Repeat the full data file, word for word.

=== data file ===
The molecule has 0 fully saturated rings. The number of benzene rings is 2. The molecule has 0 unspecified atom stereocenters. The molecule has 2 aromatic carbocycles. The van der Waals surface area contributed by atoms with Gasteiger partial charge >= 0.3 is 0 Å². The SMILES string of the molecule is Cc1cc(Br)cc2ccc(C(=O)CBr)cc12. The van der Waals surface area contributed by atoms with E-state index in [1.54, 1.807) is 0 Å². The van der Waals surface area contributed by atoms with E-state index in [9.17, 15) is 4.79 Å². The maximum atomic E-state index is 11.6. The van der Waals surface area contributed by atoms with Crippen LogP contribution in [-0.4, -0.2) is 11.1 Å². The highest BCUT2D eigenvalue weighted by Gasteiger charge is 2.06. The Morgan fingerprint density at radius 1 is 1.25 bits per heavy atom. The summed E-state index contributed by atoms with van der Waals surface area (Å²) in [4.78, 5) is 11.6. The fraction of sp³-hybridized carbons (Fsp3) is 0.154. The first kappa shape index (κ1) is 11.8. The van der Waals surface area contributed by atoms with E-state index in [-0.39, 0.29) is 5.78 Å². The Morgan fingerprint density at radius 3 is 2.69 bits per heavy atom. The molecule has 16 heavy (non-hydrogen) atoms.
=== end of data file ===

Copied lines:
The molecule has 0 fully saturated rings. The number of benzene rings is 2. The molecule has 0 unspecified atom stereocenters. The molecule has 2 aromatic carbocycles. The van der Waals surface area contributed by atoms with Gasteiger partial charge >= 0.3 is 0 Å². The SMILES string of the molecule is Cc1cc(Br)cc2ccc(C(=O)CBr)cc12. The van der Waals surface area contributed by atoms with E-state index in [1.54, 1.807) is 0 Å². The van der Waals surface area contributed by atoms with E-state index in [9.17, 15) is 4.79 Å². The maximum atomic E-state index is 11.6. The van der Waals surface area contributed by atoms with Crippen LogP contribution in [-0.4, -0.2) is 11.1 Å². The highest BCUT2D eigenvalue weighted by Gasteiger charge is 2.06. The Morgan fingerprint density at radius 1 is 1.25 bits per heavy atom. The summed E-state index contributed by atoms with van der Waals surface area (Å²) in [4.78, 5) is 11.6. The fraction of sp³-hybridized carbons (Fsp3) is 0.154. The first kappa shape index (κ1) is 11.8. The van der Waals surface area contributed by atoms with E-state index in [-0.39, 0.29) is 5.78 Å². The Morgan fingerprint density at radius 3 is 2.69 bits per heavy atom. The molecule has 16 heavy (non-hydrogen) atoms.